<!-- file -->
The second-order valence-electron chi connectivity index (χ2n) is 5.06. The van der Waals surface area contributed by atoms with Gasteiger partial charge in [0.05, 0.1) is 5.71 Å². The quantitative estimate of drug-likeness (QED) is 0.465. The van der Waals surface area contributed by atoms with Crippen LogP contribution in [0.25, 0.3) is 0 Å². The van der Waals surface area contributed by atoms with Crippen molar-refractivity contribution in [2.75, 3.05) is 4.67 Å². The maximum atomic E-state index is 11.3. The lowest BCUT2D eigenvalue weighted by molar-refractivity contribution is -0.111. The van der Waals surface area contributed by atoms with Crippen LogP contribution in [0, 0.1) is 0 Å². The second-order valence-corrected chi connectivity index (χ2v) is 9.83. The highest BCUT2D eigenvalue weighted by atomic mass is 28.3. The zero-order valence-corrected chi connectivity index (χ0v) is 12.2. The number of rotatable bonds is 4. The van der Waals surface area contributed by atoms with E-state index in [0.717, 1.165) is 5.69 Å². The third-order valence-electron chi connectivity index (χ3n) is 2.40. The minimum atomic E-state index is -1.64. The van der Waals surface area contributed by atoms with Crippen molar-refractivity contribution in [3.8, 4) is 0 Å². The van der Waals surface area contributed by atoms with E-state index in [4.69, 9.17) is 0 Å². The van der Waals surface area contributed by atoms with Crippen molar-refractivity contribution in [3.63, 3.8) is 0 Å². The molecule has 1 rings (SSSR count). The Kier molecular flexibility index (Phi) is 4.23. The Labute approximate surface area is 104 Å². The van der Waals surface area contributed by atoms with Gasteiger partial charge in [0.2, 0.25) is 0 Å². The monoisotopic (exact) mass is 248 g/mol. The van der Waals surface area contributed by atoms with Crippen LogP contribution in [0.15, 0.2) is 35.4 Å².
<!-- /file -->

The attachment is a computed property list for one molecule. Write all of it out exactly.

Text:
The second-order valence-electron chi connectivity index (χ2n) is 5.06. The van der Waals surface area contributed by atoms with Gasteiger partial charge in [0.05, 0.1) is 5.71 Å². The quantitative estimate of drug-likeness (QED) is 0.465. The van der Waals surface area contributed by atoms with Crippen LogP contribution in [0.25, 0.3) is 0 Å². The van der Waals surface area contributed by atoms with Crippen molar-refractivity contribution in [2.75, 3.05) is 4.67 Å². The maximum atomic E-state index is 11.3. The lowest BCUT2D eigenvalue weighted by molar-refractivity contribution is -0.111. The van der Waals surface area contributed by atoms with Crippen LogP contribution in [0, 0.1) is 0 Å². The second-order valence-corrected chi connectivity index (χ2v) is 9.83. The highest BCUT2D eigenvalue weighted by atomic mass is 28.3. The zero-order valence-corrected chi connectivity index (χ0v) is 12.2. The number of rotatable bonds is 4. The van der Waals surface area contributed by atoms with E-state index in [0.717, 1.165) is 5.69 Å². The third-order valence-electron chi connectivity index (χ3n) is 2.40. The minimum atomic E-state index is -1.64. The van der Waals surface area contributed by atoms with Crippen molar-refractivity contribution in [3.8, 4) is 0 Å². The van der Waals surface area contributed by atoms with E-state index in [4.69, 9.17) is 0 Å². The van der Waals surface area contributed by atoms with Crippen molar-refractivity contribution in [3.63, 3.8) is 0 Å². The molecule has 1 rings (SSSR count). The Kier molecular flexibility index (Phi) is 4.23. The Labute approximate surface area is 104 Å². The van der Waals surface area contributed by atoms with Gasteiger partial charge in [0.2, 0.25) is 0 Å². The monoisotopic (exact) mass is 248 g/mol. The van der Waals surface area contributed by atoms with Crippen LogP contribution in [0.15, 0.2) is 35.4 Å².